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Old 07-01-2009, 05:44 PM   #31 (permalink)
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(No Order)
Pyramid Song
Unbelievable song, it deeply affects me everytime I listen to it. So soothing yet so haunting.
Life In A Glass House
This is possibly my favorite Radiohead song. It's so dark and chaotic, and it shows that Radiohead can take any risk.
Nice Dream
I especially like the acoustic version of this song, it's beautiful and a great melody.
A Wolf At The Door
This is not typical Radiohead at all, but then again what is typical Radiohead? Wonderfully intense song. I love the contrast between the dark verses, and the more light chorus.
We Suck Young Blood
Love the piano, love the clapping, love the sped up section towards the end.
The National Anthem
Pure chaos over a pulsating bass line. Amazing.
Motion Picture Soundtrack
Maybe one of the most depressing songs lyrically by them. I love everything about this song.
Let Down
This may be my favorite song of all time. The harmony between the guitars, the melancholic chord progression, the sad lyrics. Everytime I listen to this song I just forget the world around me. I think the last verse maybe one of the most emotionally powerful pieces of music created by Radiohead.
Paranoid Android
Genius.
How I Made My Millions
Something about just Thom's voice and the piano works so well.
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Old 07-01-2009, 11:53 PM   #32 (permalink)
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In no order, just wrote them down as I thought of them.

The National Anthem
Paranoid Android
No Suprises
Airbag
High and Dry
The Bends
Just
Thinking About You
Everything In Its Right Place
Creep
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Old 07-02-2009, 12:02 AM   #33 (permalink)
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They kinda started out in an order but I don't think they particularly are...

1. Paranoid Android
2. Exit Music (For a Film)
3. Street Spirit (Fade Out)
4. Idioteque
5. Fake Plastic Trees
6. Karma Police (it was the first song my band and I ever played together and it brings back fond memories.)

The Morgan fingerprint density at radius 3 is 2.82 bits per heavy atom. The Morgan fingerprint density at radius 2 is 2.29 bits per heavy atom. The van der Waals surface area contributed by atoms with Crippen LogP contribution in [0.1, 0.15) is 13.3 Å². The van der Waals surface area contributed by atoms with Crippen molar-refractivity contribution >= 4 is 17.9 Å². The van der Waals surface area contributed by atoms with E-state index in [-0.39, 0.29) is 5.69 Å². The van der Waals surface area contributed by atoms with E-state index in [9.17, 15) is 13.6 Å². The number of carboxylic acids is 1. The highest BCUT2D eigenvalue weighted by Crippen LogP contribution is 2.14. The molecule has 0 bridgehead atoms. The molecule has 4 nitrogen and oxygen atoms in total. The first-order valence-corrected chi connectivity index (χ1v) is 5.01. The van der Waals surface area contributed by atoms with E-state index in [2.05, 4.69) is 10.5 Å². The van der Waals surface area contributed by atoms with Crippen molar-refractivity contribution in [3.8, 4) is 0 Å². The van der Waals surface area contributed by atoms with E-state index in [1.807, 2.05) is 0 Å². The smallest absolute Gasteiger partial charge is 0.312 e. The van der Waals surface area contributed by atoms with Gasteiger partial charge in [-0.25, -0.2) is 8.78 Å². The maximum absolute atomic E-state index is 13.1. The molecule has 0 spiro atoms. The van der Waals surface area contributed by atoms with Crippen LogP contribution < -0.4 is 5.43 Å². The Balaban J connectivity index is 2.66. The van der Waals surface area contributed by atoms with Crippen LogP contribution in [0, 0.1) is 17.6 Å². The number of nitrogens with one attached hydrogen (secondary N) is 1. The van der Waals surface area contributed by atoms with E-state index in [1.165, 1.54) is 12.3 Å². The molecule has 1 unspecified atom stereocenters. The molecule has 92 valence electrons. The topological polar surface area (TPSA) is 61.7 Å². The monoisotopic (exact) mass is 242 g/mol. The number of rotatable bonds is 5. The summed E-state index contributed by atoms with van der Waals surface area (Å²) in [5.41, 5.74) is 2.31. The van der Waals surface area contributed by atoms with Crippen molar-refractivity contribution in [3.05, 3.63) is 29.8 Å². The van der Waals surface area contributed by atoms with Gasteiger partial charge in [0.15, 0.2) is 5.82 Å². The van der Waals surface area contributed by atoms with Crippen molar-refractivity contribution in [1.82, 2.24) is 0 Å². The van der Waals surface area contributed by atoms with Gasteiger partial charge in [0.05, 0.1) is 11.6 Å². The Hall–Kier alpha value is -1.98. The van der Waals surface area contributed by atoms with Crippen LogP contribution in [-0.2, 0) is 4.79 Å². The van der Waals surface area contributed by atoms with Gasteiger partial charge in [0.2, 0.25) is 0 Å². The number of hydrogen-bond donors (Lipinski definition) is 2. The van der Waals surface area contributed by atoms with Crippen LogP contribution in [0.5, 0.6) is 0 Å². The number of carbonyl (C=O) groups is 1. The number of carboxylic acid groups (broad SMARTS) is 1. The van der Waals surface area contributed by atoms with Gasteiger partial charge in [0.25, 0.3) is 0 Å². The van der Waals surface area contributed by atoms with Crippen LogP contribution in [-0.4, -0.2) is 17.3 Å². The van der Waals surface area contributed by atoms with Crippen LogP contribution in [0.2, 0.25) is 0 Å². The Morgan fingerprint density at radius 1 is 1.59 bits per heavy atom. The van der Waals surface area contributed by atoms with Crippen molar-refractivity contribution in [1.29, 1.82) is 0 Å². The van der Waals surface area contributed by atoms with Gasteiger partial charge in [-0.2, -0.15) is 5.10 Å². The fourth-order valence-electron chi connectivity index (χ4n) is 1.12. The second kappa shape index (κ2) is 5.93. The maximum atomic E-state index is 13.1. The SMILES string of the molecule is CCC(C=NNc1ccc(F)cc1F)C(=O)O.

7. Everything in its Right Place
8. Talk Show Host
9. Life in a Glasshouse
10. Pyramid Song

That was surprisingly difficult.
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Old 07-02-2009, 12:25 AM   #34 (permalink)
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Talk Show Host
Idioteque
Street Spirit
Exit Music
Karma Police
Wolf At The Door
Electioneering
House Of Cards
Knives Out
How To Disappear...

Edit: Old list on the first page is old.
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Old 07-02-2009, 12:46 AM   #35 (permalink)
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In no order

EDIT: WHOOPS I MEANT "Packt Like Sardines In a Crushed Tin Box" - a brilliantly subtle use of noise and dissonance as building blocks for pop songwriting, as if they are no different from chords or rhythms. You never get the feeling that the dissonance is being used for "effect", like the breakdown in "The National Anthem" (which I do like but for different reasons). A convincing argument that glitch can be pop, too.


"Kid A" - yes, I'm serious! This song evokes naive wonder in me like few others do. The music box (?) repeats a beautiful yet inconclusive and odd figure that, along with the light keyboards and obscured vocals, evokes early childhood in a really compelling way. I once read that young children experience something like a psychedelic juxtaposition of the senses, "hearing colors" and such; this song captures that sensation for me.


"Subterranean Homesick Alien" - far more than just a comedown after the intense "Paranoid Android", this is actually an underappreciated gem in Radiohead's catalogue. With its lush, reverbed, yet crystal-clear clean guitar stylings and keyboards, it captures the feeling of driving in the wide-open country. Yorke's lyrics might seem a bit silly, but they capture a desire for magical and otherworldly experience that is fundamental to Radiohead's spirit.


"Idioteque" - the repeated harmonic riff in this song (sampled from an early avant-garde electronic piece by Paul Lansky) is very simple (it's the same chord just rearranged in four different voicings), yet all the more mysterious for it. Around it, the band builds one of their most emotional songs ever--one wouldn't think that an experimental music sample, dance drum machines, and Yorke's out-of-tune warble would coalesce into anything worth listening to, but they do, and it is fascinating.


"Everything In Its Right Place" - an alternate-universe version of the piano ballad, the combination of Yorke's voice (processed and otherwise) and the electronic keyboard does something very unusual with what might have been a familiar format. The lyrics are almost nonsense, but sung with such weight that they seem like abstracted placeholders, pointing towards a more disturbed mental state in their deliverer. The live version adds momentum with a steady hi-hat beat, building towards a crescendo that really only barely comes, but is intense enough to satisfy nonetheless.


"Morning Bell" - with a light electronic organ and odd-time drum pattern, and building towards a colorful climactic moment with a rush of reverb and guitar before tapering off, "Morning Bell"'s music is very friendly. Of course, this only makes Yorke's terrifying lyrics like "Cut the kids in half" all the more frightening. Reversing the juxtaposition of music and lyrics heard on "Lucky", "Morning Bell"'s duality creates an equally dark impression with a more creative style of music.